Would I recommend becoming a professional Magic player to someone? God, no. Stay in school or whatever it is you're doing with your life. Chances are, you aren't one of the fifty people or so that are going to make it happen. Even if you do, it might not make you happy.
Rare is the content creator who's unwilling to gloss over the unattractive aspects of Magic. There's a reason for this: the audience for "Magic isn't all upside, it's complex and being good at it comes at a cost" blogs is relatively scant stacked against the unwashed masses clamoring for decklists, sideboard guides, box-openings, and other such offerings unfettered by criticism. In this regard, Gerry Thompson stands out as a pro's pro in the most traditional sense of the term. More accurately, he appeals to Magic players across the entire breadth of the competitive landscape — a world-class player and deck-builder, willing to brew new decks while retaining the understand of the real constraints of the format he's brewing in.
The fact that Thompson won a Pro Tour with a heretofore strictly casual tribal theme is a deliciously ironic twist of fate. Forever the kind of player gently guiding his readers toward playing only the best decks, it's funny to see Gerry Thompson collect his trophy on the back of a deck totally lacking in pretense and nuance. Considering his other Top 8, at Pro Tour Gatecrash, was earned with a Jeskai deck sporting a bunch of instant-speed cards that could bob and weave and play whatever role the matchup called for, zombies almost feels like a regression. Play zombies. Attack with zombies until the game ends. Of course, playing zombies isn't a regression because that's not how Magic works — deck choices speak more to a player's goals than anything else — but it's still funny to watch a player known for his deckbuilding prowess win a tournament with 22 Swamps in his deck.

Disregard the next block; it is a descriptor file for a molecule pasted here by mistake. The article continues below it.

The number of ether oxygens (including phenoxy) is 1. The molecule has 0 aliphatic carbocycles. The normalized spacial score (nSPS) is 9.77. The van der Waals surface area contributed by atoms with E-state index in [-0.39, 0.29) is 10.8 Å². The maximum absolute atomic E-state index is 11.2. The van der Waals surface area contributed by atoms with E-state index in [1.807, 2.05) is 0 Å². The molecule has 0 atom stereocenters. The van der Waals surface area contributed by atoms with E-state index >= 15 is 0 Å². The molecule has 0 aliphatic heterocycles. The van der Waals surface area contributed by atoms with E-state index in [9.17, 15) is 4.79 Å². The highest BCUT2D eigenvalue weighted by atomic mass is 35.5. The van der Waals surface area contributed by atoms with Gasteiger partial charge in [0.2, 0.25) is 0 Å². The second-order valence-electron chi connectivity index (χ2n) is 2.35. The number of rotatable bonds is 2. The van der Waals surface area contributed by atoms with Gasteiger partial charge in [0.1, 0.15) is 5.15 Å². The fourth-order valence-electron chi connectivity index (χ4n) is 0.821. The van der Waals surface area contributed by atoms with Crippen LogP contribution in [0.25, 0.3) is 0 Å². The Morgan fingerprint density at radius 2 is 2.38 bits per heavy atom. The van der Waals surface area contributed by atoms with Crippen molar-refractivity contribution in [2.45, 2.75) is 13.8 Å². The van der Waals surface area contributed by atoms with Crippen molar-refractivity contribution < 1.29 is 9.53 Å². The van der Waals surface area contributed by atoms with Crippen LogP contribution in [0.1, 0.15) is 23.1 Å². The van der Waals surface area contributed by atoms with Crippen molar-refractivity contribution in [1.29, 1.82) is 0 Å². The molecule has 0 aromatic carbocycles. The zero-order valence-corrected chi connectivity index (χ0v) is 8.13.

Congratulations to Gerry Thompson, a man who's never shied away from honesty. It's hard to have played Magic for any substantial amount of time without having a first- or second-hand story about Gerry Thompson scooping someone into gold, platinum, or even another Pro Tour. He understands what people have to give up (and the costs are steep) in order to reach Magic's highest levels of competition, and in a community where his peers mostly seek to sell Magic as a zero-downside escape, he's even-handed in both his criticism and his praise of the game. The world needs more Gerry Thompsons.
Onto the top sellers. They're going to be out of order today and probably forever. That's what happens when a bunch of zombies cards are all over the list!
What makes Force Spike so attractive? There is something about super-situational cards, cards that fit so neatly together in-game like puzzle pieces conspiring to make an opponent's life miserable, that feel incredible to cast. It feels like cheating to Censor something.
I deserve to eat crow for the rest of eternity for saying Zombies wasn't for real. The deck won the damn Pro Tour! I am terrible.
A little odd for the Amonkhet full-art basics to start selling well now. It's unclear whether or not the spike in sales is due to some price dip, or even if a bunch of folks arbitrarily decided to buy a bunch of new basics at the same time. I never cared much for the full-art basics from either Zendikar-based set, but I dig these Amonkhet basics. They are Good.